The disruptors of the world have deigned to be decent.
They are upset—upset—about allegations that Justin Caldbeck, at Binary Capital, a well-regarded venture capital firm, behaved inappropriately toward female executives at companies in which he’d invested. What's troubling about this is not only what the alleged victims, who went public in a story that was published in the , say Caldbeck did. It’s also how Caldbeck and his firm initially responded when confronted with allegations that include groping one startup founder and sending another sexually explicit text messages. Before Caldbeck apologized and resigned, Binary sought to minimize the allegations, describing them as examples of Caldbeck’s “social interests” and noting that Caldbeck had not broken the law.
In fact, it seems that many in Silicon Valley had heard “rumors,” as Caldbeck’s partner Jonathan Teo put it in a Facebook post. (“I had full belief that he was turning over a new leaf,” Teo wrote on Facebook. “I saw it in his eyes.”) Caldbeck's former firm, Lightspeed Ventures, another Silicon Valley highflyer apparently saw the same—that is, until last week, when it disclosed that a portfolio company had complained about Caldbeck's behavior. “In light of what we have learned since, we regret we did not take stronger action,” the firm tweeted.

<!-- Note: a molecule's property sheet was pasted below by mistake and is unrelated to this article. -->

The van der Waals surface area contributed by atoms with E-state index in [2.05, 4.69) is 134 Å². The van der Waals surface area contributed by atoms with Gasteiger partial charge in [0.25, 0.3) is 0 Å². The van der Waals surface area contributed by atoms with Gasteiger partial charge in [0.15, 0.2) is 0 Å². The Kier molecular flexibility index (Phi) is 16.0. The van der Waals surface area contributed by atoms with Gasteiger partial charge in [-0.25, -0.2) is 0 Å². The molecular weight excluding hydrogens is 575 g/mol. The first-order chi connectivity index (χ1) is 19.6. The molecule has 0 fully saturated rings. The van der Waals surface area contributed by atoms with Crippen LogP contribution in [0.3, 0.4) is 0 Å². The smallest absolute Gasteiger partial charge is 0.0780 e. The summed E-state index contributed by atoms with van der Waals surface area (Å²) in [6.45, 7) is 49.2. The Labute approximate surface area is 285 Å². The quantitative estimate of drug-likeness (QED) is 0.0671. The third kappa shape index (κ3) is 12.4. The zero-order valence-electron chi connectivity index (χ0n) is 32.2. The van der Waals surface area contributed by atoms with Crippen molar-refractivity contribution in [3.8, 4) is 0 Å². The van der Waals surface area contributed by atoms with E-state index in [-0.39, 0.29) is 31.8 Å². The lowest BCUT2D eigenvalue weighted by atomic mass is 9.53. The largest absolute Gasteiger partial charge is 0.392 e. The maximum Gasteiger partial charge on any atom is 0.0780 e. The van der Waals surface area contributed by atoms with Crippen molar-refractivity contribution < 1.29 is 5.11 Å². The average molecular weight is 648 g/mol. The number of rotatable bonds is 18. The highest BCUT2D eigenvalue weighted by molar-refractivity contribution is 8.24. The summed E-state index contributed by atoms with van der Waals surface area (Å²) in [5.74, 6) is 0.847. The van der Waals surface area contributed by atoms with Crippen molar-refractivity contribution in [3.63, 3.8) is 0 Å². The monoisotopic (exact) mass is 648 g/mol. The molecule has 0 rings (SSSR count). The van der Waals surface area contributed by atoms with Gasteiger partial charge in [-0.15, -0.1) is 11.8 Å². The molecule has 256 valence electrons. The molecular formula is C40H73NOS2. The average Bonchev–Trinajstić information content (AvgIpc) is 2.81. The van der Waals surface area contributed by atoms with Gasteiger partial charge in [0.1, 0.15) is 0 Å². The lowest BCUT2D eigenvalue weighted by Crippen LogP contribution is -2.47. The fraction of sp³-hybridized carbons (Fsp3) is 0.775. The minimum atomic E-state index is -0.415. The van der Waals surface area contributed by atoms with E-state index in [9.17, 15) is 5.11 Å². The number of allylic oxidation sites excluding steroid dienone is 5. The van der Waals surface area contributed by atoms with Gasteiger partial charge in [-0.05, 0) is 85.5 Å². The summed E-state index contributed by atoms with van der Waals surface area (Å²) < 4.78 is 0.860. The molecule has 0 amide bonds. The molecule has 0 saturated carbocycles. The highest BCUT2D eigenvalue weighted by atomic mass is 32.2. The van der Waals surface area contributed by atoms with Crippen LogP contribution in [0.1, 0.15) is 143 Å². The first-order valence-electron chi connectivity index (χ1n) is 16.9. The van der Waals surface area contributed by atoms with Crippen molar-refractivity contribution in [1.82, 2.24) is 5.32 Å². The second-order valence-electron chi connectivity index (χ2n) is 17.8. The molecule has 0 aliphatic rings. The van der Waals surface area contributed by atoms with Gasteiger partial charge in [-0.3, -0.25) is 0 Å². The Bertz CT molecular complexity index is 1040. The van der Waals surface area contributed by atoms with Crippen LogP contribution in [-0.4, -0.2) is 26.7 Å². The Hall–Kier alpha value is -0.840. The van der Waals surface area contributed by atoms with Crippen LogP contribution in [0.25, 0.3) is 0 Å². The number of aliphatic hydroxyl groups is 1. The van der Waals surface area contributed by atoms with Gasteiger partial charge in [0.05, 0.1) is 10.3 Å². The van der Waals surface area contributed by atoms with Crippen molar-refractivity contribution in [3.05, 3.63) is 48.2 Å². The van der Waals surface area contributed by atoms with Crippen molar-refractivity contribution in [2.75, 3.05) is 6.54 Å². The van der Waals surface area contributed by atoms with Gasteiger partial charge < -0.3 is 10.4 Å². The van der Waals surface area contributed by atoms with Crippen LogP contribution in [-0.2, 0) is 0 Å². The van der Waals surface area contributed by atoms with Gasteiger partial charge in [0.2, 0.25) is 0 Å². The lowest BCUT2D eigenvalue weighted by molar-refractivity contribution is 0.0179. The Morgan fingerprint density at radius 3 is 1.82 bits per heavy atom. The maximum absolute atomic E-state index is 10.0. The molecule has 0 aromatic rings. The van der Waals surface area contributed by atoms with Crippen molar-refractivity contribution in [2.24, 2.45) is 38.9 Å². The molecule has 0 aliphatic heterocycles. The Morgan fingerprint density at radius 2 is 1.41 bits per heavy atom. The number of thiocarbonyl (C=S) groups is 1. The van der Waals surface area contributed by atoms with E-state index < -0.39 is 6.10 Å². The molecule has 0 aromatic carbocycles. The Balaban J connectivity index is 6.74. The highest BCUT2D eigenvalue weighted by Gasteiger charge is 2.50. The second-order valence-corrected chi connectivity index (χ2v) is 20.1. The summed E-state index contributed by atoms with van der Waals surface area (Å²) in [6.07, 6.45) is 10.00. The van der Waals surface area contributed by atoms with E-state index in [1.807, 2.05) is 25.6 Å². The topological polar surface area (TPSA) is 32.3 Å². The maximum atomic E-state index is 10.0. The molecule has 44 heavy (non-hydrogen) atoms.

Enter the #DecencyPledge. A week ago, Reid Hoffman, the co-founder of LinkedIn and a partner in the venture firm Greylock, proposed a zero tolerance policy of VCs making sexual advances toward portfolio company employees. Not to be outdone, Chris Sacca, the founder of Lowercase Capital, posted a long confessional essay on Medium in which he apologized for failing to “call out bad behavior by industry peers.”
Sacca's essay was published a day before the came out with a sweeping report about sexual harassment. Among other allegations levied against investors in the article, an entrepreneur, Susan Wu, said that Sacca touched her face inappropriately in 2009. In a follow-up post Saturday, Sacca disputed the account and attempted a magnanimous tone. “I am still grateful for Susan and all of the strong women speaking up on these vital issues,” he wrote, adding that he would continue “growing the work I have been doing for years to bring about permanent change in our industry and our lives.”
If the dawning of the Age of the Woke VC feels a little bit late in coming and, at this point, a bit self-serving, it's also ridiculously vague. So I have a suggestion: Rather than grandstanding about decency, Silicon Valley venture capitalists might try something of substance—such as, for instance, doing something about the industry's culture of secrecy. In particular, tech companies should stop abusing nondisparagement and nondisclosure agreements.
In theory, NDAs are intended to protect companies' trade secrets, but as the Binary case shows, they can also be used to protect secrets that deserve an airing. As it turns out, not everyone at Binary Capital overlooked Caldbeck's alleged actions. In a lawsuit filed last week against Binary and Caldbeck, Ann Lai, a former principle at the firm, says she complained about Binary’s culture, including a dress code for only female employees and “inappropriate conduct with female staff at company outings.” Lai resigned in May 2016.